“In the World of Sports, there’s nothing like an upset win, a comeback from way back, and a complete turnaround. The same is true in life. In sports, we celebrate the underdogs, both the teams and the players who are at a distinct disadvantage and are expected to lose. Yet some way, somehow, these teams and players find a way triumph in spite of adversity.
Upsets, Comebacks, and Turnarounds looks back to those who have already overcome and looks ahead to those facing overwhelming obstacles yet to be overcome. This book examines the intersection of God and sports and the connection of sports and spirituality. It is dedicated to those in life not favored to win; to those voted least likely to succeed; and to those picked to finish dead last or not at all; in other words, the underdogs. The Bible is chock-full of unprecedented upset wins.
The Holy Writ is replete with remarkable, courageous comebacks. And scripture is saturated with stories of tremendous turnarounds. Leah, Ruth, Jonathan, Moses, and Elijah are just a few of the faithful who overcame overwhelming odds and were victorious. They found a way to believe God for, and experience, miracles. This is a telling of their side of the story. This book is a tribute to all of the biblical long-shots. to all those who “didn’t stand a chance.” Biblical stories of men and women of the faith are inspiration and motivation for us all. At one point in their lives, ordinary people just like you and me were spiritually empty, bereft of hope and brimming with despair. But God turned it around. He did it for them, He did it for me, and He can do the same for you too.”
Juwan Howard is the new head coach of the Michigan Men’s Basketball team. For those that don’t remember, or just don’t know, Juwan Howard is best known for his years as a member of the “Fab Five” coached by Steve Fisher 25 years ago.
Yes, it’s been twenty five years since Juwan Howard, Jalen Rose, Chris Weber, Jimmy King and Ray Jackson were the best starting five freshman ever assembled. Hence they were hailed as the Fabulous Five Freshman, and will be forever be remembered as the Fab Five that reshaped and reformed college basketball. There were high expectations for his talented team, as it was only three years removed from the Glen Rice team that had won the NCAA basketball championship.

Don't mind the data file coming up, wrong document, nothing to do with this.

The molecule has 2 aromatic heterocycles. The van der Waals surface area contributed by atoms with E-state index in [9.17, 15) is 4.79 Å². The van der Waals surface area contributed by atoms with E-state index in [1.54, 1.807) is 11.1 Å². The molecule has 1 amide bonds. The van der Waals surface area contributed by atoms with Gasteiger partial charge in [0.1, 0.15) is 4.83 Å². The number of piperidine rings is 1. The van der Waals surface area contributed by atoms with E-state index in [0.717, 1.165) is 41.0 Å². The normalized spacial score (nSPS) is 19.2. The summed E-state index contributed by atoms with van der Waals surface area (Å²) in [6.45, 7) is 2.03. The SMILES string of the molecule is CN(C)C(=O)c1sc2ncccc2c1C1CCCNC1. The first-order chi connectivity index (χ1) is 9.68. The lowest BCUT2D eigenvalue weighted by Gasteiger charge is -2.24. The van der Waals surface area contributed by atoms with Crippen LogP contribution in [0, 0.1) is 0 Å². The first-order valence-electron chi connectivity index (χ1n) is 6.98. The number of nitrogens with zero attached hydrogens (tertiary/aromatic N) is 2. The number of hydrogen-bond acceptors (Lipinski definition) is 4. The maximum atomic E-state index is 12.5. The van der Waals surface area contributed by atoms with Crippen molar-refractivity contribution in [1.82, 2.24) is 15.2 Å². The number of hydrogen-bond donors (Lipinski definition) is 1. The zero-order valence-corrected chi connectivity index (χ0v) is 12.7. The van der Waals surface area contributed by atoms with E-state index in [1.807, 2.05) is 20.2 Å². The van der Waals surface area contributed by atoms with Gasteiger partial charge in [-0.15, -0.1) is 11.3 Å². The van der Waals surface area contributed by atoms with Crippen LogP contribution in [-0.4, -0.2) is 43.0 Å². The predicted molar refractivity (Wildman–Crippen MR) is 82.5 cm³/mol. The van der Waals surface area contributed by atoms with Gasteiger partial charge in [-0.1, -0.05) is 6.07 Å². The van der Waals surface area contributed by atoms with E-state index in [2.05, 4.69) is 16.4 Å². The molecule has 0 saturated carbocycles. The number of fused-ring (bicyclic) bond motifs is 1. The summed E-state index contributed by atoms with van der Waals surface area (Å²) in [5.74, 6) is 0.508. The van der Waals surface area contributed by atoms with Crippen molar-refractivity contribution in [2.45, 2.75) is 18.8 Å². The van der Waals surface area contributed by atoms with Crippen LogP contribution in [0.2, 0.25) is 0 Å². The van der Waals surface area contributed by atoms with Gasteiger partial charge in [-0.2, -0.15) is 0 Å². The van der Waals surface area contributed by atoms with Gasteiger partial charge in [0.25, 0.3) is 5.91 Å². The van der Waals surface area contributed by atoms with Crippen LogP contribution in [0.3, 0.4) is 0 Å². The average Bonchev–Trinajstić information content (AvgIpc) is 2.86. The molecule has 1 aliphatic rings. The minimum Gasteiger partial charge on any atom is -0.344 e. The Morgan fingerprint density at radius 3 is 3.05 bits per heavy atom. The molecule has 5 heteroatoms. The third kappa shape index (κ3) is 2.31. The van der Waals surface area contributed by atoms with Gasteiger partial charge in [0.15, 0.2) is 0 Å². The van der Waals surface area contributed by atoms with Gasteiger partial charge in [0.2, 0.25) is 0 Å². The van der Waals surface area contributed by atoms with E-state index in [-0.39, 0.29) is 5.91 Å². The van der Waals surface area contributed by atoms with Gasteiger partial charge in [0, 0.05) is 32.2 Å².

Howard and the Fab Five had chemistry. They were good, they were gaudy, and they were sometimes garish. Unfortunately some also saw them as goats, because they did not win a national championship.
However, “Howard and the Fab Five 1992 Michigan basketball freshmen changed the landscape of culture of basketball across all levels.” For instance, “when the five freshman showed up in Ann Arbor in the fall of 1991, the style began to change. Jalen Rose instituted the move to long shorts. While Michael Jordan had begun the move to long shorts, Jordan’s were still above his knees. The Fab Five wanted the long shorts like Jordan, but only longer. Coach Fisher relented. The players would add black socks to complete the look.” https://historyrat.wordpress.com/2012/04/07/juwan-howard-and-the-fab-five-the-templates-for-modern-athletes/
I like Juwan. I do. And I’ve always liked him. He’s always had poise and composure and a peace and a calm that you don’t find in every basketball player, much less every person. And certainly part of his stamina stems from his story. Juwan is from the South Side of Chicago, and was raised by his grandmother. “The day he signed his letter of intent, his grandmother passed away. Coaches Steve Fisher and Brian Dutcher became his new family. For Fisher and Dutcher, Howard became the lynchpin to help get other recruits. He helped recruit Jimmy King and then Howard lent his talents to help recruit Ray Jackson.”
“When he played, he never envisioned that he’d get his opportunity to come back as a head coach, 25 years after his departure after the 1994 season. But that’s precisely what happened, with Howard’s hire being announced in May, despite him never having been a head coach at any level before this.
And, when introduced as the mew head coach at Michigan, it was almost too much for Howard to handle.
The tears started flowing well before he took the stage to give his opening remarks and answer questions, as Michigan athletic director Warde Manuel introduced his family, sitting next to him in the front row. By the time Howard made his way to the podium to receive a maize Wolverines jersey as the 17th head coach in program history, he was thoroughly wiping tears away from his eyes.”
If there was ever a coach I’m rooting for, it’s Juwan Howard. Jalen Rose, who recommended Howard for the job, said that during their college days, Juwan was always the adult in the room. High praise.
And tonight previously unranked and now No. 4 Michigan plays No. 1 Louisville. It’s sounds like a mid-March madness game and it’s just December.